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Make it About Your Mission and Vision

Make it About Your Mission and Vision

Preparing for a Capital Campaign Part 1

Many capital campaigns fail.

When a campaign isn’t successful, it usually comes back to a handful of common mistakes that organizations make. One of the most common pitfalls is not preparing adequately

We see this among nonprofits, but we see it most often in churches, which tend to have less training and staff expertise in planning and managing a capital campaign effort compared to other charitable organizations. 

When a church embarks on a capital project, it’s sometimes rushed and launched too quickly. Often, the pace is the natural outcome of our urgent need for a particular space or program. We’ve outgrown our children’s wing. We need to replace the church van. A loyal group of members is championing a new ministry and promising to bring needed funds to the table. 

In this blog series, we’re breaking down the key components of preparing your church for a campaign.  All too often, we hurry the very process that would help ensure success.

Take your time in preparing. That process begins with your church’s mission and vision and how this campaign aligns with those goals.

Reflect with your leadership – and with your entire congregation – on your “big” ideas as a church. What is your church called to accomplish in the broadest sense? This is a macro goal: the core idea of who you are as a church and from which all your ministries flow out. Some congregations are church-planting-focused. Others have a big-picture goal of discipleship or evangelism.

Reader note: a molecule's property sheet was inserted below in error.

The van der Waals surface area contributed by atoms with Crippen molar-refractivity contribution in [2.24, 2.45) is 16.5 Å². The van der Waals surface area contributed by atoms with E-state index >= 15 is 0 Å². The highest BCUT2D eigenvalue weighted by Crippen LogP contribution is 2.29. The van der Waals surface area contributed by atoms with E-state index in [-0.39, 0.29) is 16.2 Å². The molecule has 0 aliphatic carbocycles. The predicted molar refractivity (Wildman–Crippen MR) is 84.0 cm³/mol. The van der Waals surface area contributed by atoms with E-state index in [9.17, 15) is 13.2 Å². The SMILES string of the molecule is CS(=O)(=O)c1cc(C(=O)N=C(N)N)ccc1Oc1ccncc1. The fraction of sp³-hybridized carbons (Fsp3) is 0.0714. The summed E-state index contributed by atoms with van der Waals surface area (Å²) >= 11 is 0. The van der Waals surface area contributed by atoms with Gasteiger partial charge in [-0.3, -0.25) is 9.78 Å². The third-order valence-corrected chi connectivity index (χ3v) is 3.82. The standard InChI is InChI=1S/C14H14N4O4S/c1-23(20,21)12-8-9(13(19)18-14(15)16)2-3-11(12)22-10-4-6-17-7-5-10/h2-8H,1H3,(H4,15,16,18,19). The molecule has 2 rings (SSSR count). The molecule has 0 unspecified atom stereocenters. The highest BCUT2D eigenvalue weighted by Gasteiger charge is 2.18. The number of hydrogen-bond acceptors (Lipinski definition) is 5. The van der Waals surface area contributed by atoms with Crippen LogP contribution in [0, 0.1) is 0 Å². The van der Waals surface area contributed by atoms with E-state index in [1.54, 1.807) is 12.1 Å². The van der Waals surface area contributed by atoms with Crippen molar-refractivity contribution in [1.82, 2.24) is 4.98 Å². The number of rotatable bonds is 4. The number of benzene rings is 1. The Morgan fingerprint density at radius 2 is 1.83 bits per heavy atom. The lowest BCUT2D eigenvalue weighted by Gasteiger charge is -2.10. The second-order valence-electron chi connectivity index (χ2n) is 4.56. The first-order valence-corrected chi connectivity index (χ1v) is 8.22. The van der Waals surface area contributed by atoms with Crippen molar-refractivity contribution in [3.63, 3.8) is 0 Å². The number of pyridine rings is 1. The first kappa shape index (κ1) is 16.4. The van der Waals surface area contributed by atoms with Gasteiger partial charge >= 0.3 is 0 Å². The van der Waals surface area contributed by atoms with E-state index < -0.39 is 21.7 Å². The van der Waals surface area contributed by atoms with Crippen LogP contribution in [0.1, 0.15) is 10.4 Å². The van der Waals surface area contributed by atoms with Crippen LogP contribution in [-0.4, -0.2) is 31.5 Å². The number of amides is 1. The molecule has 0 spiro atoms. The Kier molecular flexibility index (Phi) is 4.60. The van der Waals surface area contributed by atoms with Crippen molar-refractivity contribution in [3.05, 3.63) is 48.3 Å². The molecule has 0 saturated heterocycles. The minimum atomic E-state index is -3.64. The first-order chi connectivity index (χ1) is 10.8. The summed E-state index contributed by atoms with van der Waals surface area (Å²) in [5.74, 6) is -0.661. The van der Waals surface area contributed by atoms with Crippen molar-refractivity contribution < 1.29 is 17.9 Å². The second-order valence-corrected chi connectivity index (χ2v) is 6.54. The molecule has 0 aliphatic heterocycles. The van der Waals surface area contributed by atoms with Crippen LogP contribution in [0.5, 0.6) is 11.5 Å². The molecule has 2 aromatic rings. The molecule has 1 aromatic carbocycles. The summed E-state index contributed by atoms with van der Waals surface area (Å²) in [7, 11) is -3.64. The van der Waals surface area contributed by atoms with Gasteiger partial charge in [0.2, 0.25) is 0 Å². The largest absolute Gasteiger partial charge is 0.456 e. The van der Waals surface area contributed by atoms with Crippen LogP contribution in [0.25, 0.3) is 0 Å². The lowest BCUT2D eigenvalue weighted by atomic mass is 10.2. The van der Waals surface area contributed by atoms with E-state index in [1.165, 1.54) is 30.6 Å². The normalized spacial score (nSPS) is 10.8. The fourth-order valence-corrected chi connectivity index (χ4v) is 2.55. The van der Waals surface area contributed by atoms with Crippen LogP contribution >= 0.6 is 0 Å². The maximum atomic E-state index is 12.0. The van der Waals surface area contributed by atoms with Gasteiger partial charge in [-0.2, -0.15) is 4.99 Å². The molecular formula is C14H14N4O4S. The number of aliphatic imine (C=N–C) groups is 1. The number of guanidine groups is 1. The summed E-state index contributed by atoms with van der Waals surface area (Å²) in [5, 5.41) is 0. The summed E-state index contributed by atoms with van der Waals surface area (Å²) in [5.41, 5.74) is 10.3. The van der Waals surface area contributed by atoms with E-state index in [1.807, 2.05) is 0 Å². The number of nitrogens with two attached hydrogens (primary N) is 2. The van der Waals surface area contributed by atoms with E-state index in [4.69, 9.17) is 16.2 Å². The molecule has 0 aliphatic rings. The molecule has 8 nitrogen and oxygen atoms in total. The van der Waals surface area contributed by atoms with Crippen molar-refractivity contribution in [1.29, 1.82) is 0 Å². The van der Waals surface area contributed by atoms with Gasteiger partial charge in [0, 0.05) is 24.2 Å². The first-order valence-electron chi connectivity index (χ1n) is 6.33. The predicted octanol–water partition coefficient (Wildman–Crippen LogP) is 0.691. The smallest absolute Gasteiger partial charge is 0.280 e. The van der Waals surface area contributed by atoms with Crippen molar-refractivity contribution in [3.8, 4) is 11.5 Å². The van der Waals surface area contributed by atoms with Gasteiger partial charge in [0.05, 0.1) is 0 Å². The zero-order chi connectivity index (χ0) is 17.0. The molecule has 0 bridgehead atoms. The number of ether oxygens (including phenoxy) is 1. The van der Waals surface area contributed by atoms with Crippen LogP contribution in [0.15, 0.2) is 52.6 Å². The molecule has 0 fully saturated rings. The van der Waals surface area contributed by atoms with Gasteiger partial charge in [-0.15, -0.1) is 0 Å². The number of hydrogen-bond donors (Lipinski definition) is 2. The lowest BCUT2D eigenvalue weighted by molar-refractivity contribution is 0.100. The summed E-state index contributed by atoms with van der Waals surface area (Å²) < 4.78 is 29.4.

Use that mission and vision as a filter in all your work. It should be front and center in your ministries and day-to-day work as well as in your strategic planning. Your capital campaign project must fit with that mission and vision. If it doesn’t, getting your congregation to support the campaign project long-term will be an uphill battle…and likely set you up for failure. 

Have an honest and thoughtful conversation with your staff, board, and volunteer leaders about the campaign fit within your mission and vision. It may be a natural next step in your church’s ministries. But it’s also possible that this project is a wonderful idea better suited to another congregation. Take the time you need to fully vet that now rather than being surprised by a lack of enthusiasm when the rubber hits the road of your fundraising goal. 

Exploring this project through the lens of your mission and vision also provides a tremendous opportunity to build buy-in and support that you’ll need over the life of your campaign. When done well, this process helps each member see themselves as part of the “campaign team,” with a sense of ownership. You want the vast majority of your members to feel invested in the idea –  rather than feeling as if the project is something only championed (and thus funded) by a small group. 

Set aside the time to undertake that full preparation process. There are no short-cuts in donor development work, and certainly not in campaign planning. The more intentional and strategic you are in your planning, the more you ensure the best outcome for your ministry and your members.

In the next blog of this series, we’ll guide you through how to be sure you’re ready as you look at implementing a capital campaign in your church.


Preparing for a Capital Campaign

The Foundation of a Successful Capital Campaign is Built on Donor Acknowledgment

When we consider how to best prepare our church for a campaign and the key components that help ensure success, we need to specifically look at how we treat our donors and prospects through the fundamentals of acknowledgments.

Find the right posture and acknowledgment processes for your donors with these practical tips from a seasoned ministry fundraiser.


Tim has over 30 years of experience in Church, Non-Profit Administration, Management, and Fund Development.  Serving as an Executive Pastor and Chief Development Officer in growing Churches and Non-Profit Organizations, he has provided a wide range of expertise and resources. Tim serves as Founder and CEO of Non-Profit DNA. A boutique firm committed to helping nonprofits and churches. By building their capacity through fundraising, leadership, team building, staff recruiting, and coaching.

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